I have a few suggestion for you:

1. Don't worry about what your ex or her husband say TO you. It really doesn't matter, so long as you know the truth about yourself. DO worry about what they tell the child about you (addressed later).

2. Don't get so hung up on the mother's living conditions. All you can do is control your own living conditions. If the environment that the mother has created for the child is unacceptable (i.e., "unacceptable" is far worse than "barely average"), then you initiate court proceedings to take custody of the child. You can also file a complaint with child protective services, but that will be a huge backfire against you if they conclude the complaint is unfounded. So... you can't get the mother to clean up her act... all you can do is ACT on it if her life gets so bad.

3. You will live a chaotic, conflict-ridden life until you have court orders for support, custody, and parenting schedule. Once you have court orders, you have law enforcement and a judge to help you enforce the orders. No arguing, no yelling, no disagreement-- everyone follows the orders, or someone's gonna get in trouble. That's it.

4. Your past sucks, in terms of standing before a judge. If your offenses didn't involve violence, at least that's a bit better. To try to show a judge how seriously you've changed and how ready you are to be a responsible parent, I suggest any or all of the following:

  • Volunteer at a place that interests you, and do it regularly (at least once a week) for a while. Help at the animal shelter, at a hospital, at the library, or any other place that does good work. Six months later, you'll have someone who can say to a judge how you're a reliable, caring volunteer.

  • If the new you includes a discovery of faith, attend church or temple regularly. Join discussion groups or other activities. Again, six months later, you'll have a priest or a rabbi who can say what a nice, faith-based man you are. Only do this if you're sincere, though. Taking the Lord's name in vain (i.e., faking "religion") won't win you any kharma points.

  • Find a local parenting class. Attend it through completion. The instructor's letter of completion will be beneficial for you in court.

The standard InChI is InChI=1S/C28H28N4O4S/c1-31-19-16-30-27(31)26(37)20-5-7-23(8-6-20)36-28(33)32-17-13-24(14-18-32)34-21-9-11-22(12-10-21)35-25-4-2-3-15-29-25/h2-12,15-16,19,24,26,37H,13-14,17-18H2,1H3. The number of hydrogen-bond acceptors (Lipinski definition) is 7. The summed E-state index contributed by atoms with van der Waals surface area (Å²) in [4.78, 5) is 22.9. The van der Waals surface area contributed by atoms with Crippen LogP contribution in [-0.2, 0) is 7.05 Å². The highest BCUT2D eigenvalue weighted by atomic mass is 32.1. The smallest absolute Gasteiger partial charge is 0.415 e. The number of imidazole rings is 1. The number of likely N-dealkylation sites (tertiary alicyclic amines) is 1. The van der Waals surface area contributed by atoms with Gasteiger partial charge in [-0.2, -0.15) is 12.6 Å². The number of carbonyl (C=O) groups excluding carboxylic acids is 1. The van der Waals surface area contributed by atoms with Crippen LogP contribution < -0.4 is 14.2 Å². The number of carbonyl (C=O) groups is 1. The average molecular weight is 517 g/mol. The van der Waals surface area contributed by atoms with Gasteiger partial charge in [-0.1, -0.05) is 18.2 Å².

Now, here's what I think you'd want to ask from the court (and court orders would take hold immediately, once you have your hearing), and these clauses are in addition to getting orders for parenting time, joint legal custody, and child support per state guideline:

  • Neither parent shall make disparaging remarks (about the other parent) to the child or within earshot of the child. Neither parent will allow others to make disparaging remarks (about the other parent) within earshot of the child.

  • Neither parent is to use illicit drugs while exercising custody of the child.

  • Neither parent is to leave the child in the care of an adult who is consuming alcohol, or who will be consuming alcohol while caring for the child.

  • There is to be no verbal communication at all between parents at custody exchanges. Parents shall arrange the exchanges in a way that parents' spouses will have no contact with the other parent.


Those are orders that can go in place immediately, as part of temporary orders resulting from a hearing.

Prior to a final ruling (i.e., via a trial), get orders for a custody evaluation. There should be enough accusations flying back and forth that the judge will want an evaluator to try to figure out what is going on in each home. The custody evaluator can look at the home conditions and can listen to things like what you have recorded, along with interviewing you and reviewing anything else you have that's relevant. The evaluator will make a recommendation to the court as to what the final custody arrangement should be.

I can only go off the information you provide, and I can only assume it's true. If you stay on the right track with yourself, if you do the work to be an involved community member and informed parent, and if you learn how to put your case together; I think you have a good shot at joint custody, and you may find yourself with primary custodial time.

Get one of the books on my Recommended Books page. "Win Your Child Custody War" and/or "Child Custody A to Z" would both be helpful to you in building your case.

Also, keep a journal of every negative interaction you have with your ex and her husband. Date each entry, and keep it factual (not emotional or venting). E.g., "February 28, 2006. Went to pick up CHILD NAME at 6pm from MOTHER NAME. HUSBAND came out of house, said I should "take my loser ass off his property, or else he'll stick a baseball bat down my throat". I told him I was there to pick up child. He refused to cooperate, and I left."

You have a ton of work to do... and if you succeed, your reward is a child who can grow up to be a healthy young adult. Get cracking.

Eric





This website gives common sense advice that is not intended to act as legal guidance nor psychological guidance. The author is neither an attorney nor licensed psychologist. For specific legal guidance or specific psychological guidance, consult with a licensed professional.